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Cities as Sustainable Ecosystems: Principles and Practices Paperback – January 31, 2008

ISBN-13: 978-1597261883 ISBN-10: 1597261882

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Editorial Reviews

Review

"Perhaps just in time, Newman and Jennings provide us with all the theory and practice we need to salvage urban civilization. Their excellent book is now the best available guide to the reinvention of cities as sustainable regional ecosystems, human settlements that thrive on much-reduced eco-footprints."
(William E. Rees Professor, School of Community and Regional Planning, University of British Columbia)


"...the authors have written an excellent book on a subject of great interest and scope... the contents of this book will encourage readers to explore in greater detail the growing literature on urban ecology and urban sustainability, an end in itself that is a marvelous achievement."
(Ecological Restoration)


"Australian professor Peter Newman is credited with coining the term 'automobile independent' to describe the way most American and Australian cities were built in the last half of the 20th century."
(The Oregonian)


"Cities as Sustainable Ecosystems is a compendium of lists and theories that is a useful reference and for some potential guide to right living."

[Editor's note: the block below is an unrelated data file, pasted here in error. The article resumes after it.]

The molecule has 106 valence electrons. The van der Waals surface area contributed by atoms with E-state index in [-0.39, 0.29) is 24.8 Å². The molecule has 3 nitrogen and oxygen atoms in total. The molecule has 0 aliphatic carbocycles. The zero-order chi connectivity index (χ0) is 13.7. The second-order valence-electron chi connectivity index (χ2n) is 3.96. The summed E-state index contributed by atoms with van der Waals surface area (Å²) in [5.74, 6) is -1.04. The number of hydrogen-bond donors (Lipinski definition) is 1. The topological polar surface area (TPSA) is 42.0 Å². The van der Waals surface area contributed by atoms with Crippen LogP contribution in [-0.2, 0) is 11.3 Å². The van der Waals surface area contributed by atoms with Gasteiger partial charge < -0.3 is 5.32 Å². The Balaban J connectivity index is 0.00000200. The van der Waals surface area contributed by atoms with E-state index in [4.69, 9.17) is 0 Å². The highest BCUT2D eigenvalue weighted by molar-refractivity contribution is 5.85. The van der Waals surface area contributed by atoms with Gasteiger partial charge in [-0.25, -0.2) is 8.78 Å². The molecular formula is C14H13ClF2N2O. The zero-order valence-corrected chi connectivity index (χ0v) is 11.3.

(Worldchanging)


"Cities as Sustainable Ecosystems advances an important idea about the relevance of systems thinking to design at the community and urban scale. Scaling up is a critical aspect to how we all need to be thinking; this book is an excellent guidepost."
(William McDonough William McDonough + Partners)

About the Author

Peter Newman is professor of city policy and director of the Institute for Sustainability and Technology Policy at Murdoch University in Perth, Australia. He recently completed a Fulbright scholarship, which he spent at the University of Virginia studying sustainability initiatives in the U.S. He is the author of Sustainability and Cities (Island Press, 1999).

Isabella Jennings is a graduate student in the School of Environmental Science at Murdoch University. Her past and current research is related to the cities as sustainable ecosystems idea.

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Product Details

  • Paperback: 296 pages
  • Publisher: Island Press (January 31, 2008)
  • Language: English
  • ISBN-10: 1597261882
  • ISBN-13: 978-1597261883
  • Product Dimensions: 7 x 0.9 x 10 inches
  • Shipping Weight: 15.2 ounces (View shipping rates and policies)